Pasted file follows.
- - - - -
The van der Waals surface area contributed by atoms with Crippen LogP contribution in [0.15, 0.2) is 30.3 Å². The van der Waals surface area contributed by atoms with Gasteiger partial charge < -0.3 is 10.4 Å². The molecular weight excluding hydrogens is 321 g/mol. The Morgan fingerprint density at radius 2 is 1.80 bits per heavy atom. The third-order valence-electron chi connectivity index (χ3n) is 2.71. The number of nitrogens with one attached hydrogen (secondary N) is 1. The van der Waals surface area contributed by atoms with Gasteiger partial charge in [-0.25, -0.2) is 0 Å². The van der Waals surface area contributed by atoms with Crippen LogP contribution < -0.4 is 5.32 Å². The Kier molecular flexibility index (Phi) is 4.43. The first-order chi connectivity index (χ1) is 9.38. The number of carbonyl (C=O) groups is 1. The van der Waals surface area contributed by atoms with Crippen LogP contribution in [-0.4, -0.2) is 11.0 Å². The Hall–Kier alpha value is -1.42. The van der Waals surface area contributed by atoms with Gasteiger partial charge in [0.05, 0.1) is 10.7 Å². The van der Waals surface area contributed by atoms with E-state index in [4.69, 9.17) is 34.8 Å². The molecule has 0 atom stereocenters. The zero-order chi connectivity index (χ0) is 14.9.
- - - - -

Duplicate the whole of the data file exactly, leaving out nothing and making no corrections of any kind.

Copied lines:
The van der Waals surface area contributed by atoms with Crippen LogP contribution in [0.15, 0.2) is 30.3 Å². The van der Waals surface area contributed by atoms with Gasteiger partial charge < -0.3 is 10.4 Å². The molecular weight excluding hydrogens is 321 g/mol. The Morgan fingerprint density at radius 2 is 1.80 bits per heavy atom. The third-order valence-electron chi connectivity index (χ3n) is 2.71. The number of nitrogens with one attached hydrogen (secondary N) is 1. The van der Waals surface area contributed by atoms with Gasteiger partial charge in [-0.25, -0.2) is 0 Å². The van der Waals surface area contributed by atoms with Crippen LogP contribution < -0.4 is 5.32 Å². The Kier molecular flexibility index (Phi) is 4.43. The first-order chi connectivity index (χ1) is 9.38. The number of carbonyl (C=O) groups is 1. The van der Waals surface area contributed by atoms with Crippen LogP contribution in [-0.4, -0.2) is 11.0 Å². The Hall–Kier alpha value is -1.42. The van der Waals surface area contributed by atoms with Gasteiger partial charge in [0.05, 0.1) is 10.7 Å². The van der Waals surface area contributed by atoms with E-state index in [4.69, 9.17) is 34.8 Å². The molecule has 0 atom stereocenters. The zero-order chi connectivity index (χ0) is 14.9.